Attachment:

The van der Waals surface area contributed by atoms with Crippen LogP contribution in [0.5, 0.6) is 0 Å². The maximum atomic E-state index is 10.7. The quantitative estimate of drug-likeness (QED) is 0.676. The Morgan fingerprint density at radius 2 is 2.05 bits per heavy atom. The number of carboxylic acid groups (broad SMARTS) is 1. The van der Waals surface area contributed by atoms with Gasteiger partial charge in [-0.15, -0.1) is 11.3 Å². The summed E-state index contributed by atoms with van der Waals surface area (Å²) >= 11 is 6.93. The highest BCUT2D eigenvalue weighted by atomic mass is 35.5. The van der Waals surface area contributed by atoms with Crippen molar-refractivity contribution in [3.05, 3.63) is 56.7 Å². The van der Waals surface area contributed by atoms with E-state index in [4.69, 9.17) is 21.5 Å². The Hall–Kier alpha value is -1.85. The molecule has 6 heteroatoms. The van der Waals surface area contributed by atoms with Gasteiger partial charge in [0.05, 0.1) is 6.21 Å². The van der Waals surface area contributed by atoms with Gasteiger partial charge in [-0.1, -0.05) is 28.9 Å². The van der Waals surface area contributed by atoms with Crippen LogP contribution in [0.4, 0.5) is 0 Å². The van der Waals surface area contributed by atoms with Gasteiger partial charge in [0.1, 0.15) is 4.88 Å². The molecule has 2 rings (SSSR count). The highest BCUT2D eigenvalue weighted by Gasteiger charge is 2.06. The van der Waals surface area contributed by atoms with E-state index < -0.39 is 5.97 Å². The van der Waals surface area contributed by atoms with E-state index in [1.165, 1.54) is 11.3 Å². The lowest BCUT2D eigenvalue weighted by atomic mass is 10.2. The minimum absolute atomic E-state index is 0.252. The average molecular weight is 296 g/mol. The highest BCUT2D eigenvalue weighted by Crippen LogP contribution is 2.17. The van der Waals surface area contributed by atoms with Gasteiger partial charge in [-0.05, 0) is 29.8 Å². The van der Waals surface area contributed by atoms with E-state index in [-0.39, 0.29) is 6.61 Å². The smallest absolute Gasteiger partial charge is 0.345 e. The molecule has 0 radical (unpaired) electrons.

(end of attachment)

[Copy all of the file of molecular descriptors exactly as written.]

The van der Waals surface area contributed by atoms with Crippen LogP contribution in [0.5, 0.6) is 0 Å². The maximum atomic E-state index is 10.7. The quantitative estimate of drug-likeness (QED) is 0.676. The Morgan fingerprint density at radius 2 is 2.05 bits per heavy atom. The number of carboxylic acid groups (broad SMARTS) is 1. The van der Waals surface area contributed by atoms with Gasteiger partial charge in [-0.15, -0.1) is 11.3 Å². The summed E-state index contributed by atoms with van der Waals surface area (Å²) >= 11 is 6.93. The highest BCUT2D eigenvalue weighted by atomic mass is 35.5. The van der Waals surface area contributed by atoms with Crippen molar-refractivity contribution in [3.05, 3.63) is 56.7 Å². The van der Waals surface area contributed by atoms with E-state index in [4.69, 9.17) is 21.5 Å². The Hall–Kier alpha value is -1.85. The molecule has 6 heteroatoms. The van der Waals surface area contributed by atoms with Gasteiger partial charge in [0.05, 0.1) is 6.21 Å². The van der Waals surface area contributed by atoms with Gasteiger partial charge in [-0.1, -0.05) is 28.9 Å². The van der Waals surface area contributed by atoms with Crippen LogP contribution in [0.4, 0.5) is 0 Å². The van der Waals surface area contributed by atoms with Gasteiger partial charge in [0.1, 0.15) is 4.88 Å². The molecule has 2 rings (SSSR count). The highest BCUT2D eigenvalue weighted by Gasteiger charge is 2.06. The van der Waals surface area contributed by atoms with E-state index < -0.39 is 5.97 Å². The van der Waals surface area contributed by atoms with E-state index in [1.165, 1.54) is 11.3 Å². The lowest BCUT2D eigenvalue weighted by atomic mass is 10.2. The minimum absolute atomic E-state index is 0.252. The average molecular weight is 296 g/mol. The highest BCUT2D eigenvalue weighted by Crippen LogP contribution is 2.17. The van der Waals surface area contributed by atoms with Gasteiger partial charge in [-0.05, 0) is 29.8 Å². The van der Waals surface area contributed by atoms with E-state index in [-0.39, 0.29) is 6.61 Å². The smallest absolute Gasteiger partial charge is 0.345 e. The molecule has 0 radical (unpaired) electrons.